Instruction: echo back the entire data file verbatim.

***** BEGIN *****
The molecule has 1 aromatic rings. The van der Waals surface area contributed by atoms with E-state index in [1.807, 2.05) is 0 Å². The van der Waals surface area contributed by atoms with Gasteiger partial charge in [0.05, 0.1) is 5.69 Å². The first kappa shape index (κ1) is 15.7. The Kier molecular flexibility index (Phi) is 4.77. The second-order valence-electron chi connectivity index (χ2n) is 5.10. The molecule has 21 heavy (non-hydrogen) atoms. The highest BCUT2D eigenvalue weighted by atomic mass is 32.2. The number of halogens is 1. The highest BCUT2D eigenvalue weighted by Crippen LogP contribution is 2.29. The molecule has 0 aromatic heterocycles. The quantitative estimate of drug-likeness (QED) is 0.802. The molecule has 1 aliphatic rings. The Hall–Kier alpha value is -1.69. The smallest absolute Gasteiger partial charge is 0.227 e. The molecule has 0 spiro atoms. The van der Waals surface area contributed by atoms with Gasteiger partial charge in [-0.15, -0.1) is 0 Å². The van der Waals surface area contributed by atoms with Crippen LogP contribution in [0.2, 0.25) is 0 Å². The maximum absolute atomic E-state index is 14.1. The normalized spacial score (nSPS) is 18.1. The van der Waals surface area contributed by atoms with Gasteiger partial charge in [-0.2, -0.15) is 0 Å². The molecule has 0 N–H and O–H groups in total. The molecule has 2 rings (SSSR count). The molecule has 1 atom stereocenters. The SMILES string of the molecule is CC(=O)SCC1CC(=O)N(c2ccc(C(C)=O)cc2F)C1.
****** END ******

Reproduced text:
The molecule has 1 aromatic rings. The van der Waals surface area contributed by atoms with E-state index in [1.807, 2.05) is 0 Å². The van der Waals surface area contributed by atoms with Gasteiger partial charge in [0.05, 0.1) is 5.69 Å². The first kappa shape index (κ1) is 15.7. The Kier molecular flexibility index (Phi) is 4.77. The second-order valence-electron chi connectivity index (χ2n) is 5.10. The molecule has 21 heavy (non-hydrogen) atoms. The highest BCUT2D eigenvalue weighted by atomic mass is 32.2. The number of halogens is 1. The highest BCUT2D eigenvalue weighted by Crippen LogP contribution is 2.29. The molecule has 0 aromatic heterocycles. The quantitative estimate of drug-likeness (QED) is 0.802. The molecule has 1 aliphatic rings. The Hall–Kier alpha value is -1.69. The smallest absolute Gasteiger partial charge is 0.227 e. The molecule has 0 spiro atoms. The van der Waals surface area contributed by atoms with Gasteiger partial charge in [-0.15, -0.1) is 0 Å². The van der Waals surface area contributed by atoms with Crippen LogP contribution in [0.2, 0.25) is 0 Å². The maximum absolute atomic E-state index is 14.1. The normalized spacial score (nSPS) is 18.1. The van der Waals surface area contributed by atoms with Gasteiger partial charge in [-0.2, -0.15) is 0 Å². The molecule has 0 N–H and O–H groups in total. The molecule has 2 rings (SSSR count). The molecule has 1 atom stereocenters. The SMILES string of the molecule is CC(=O)SCC1CC(=O)N(c2ccc(C(C)=O)cc2F)C1.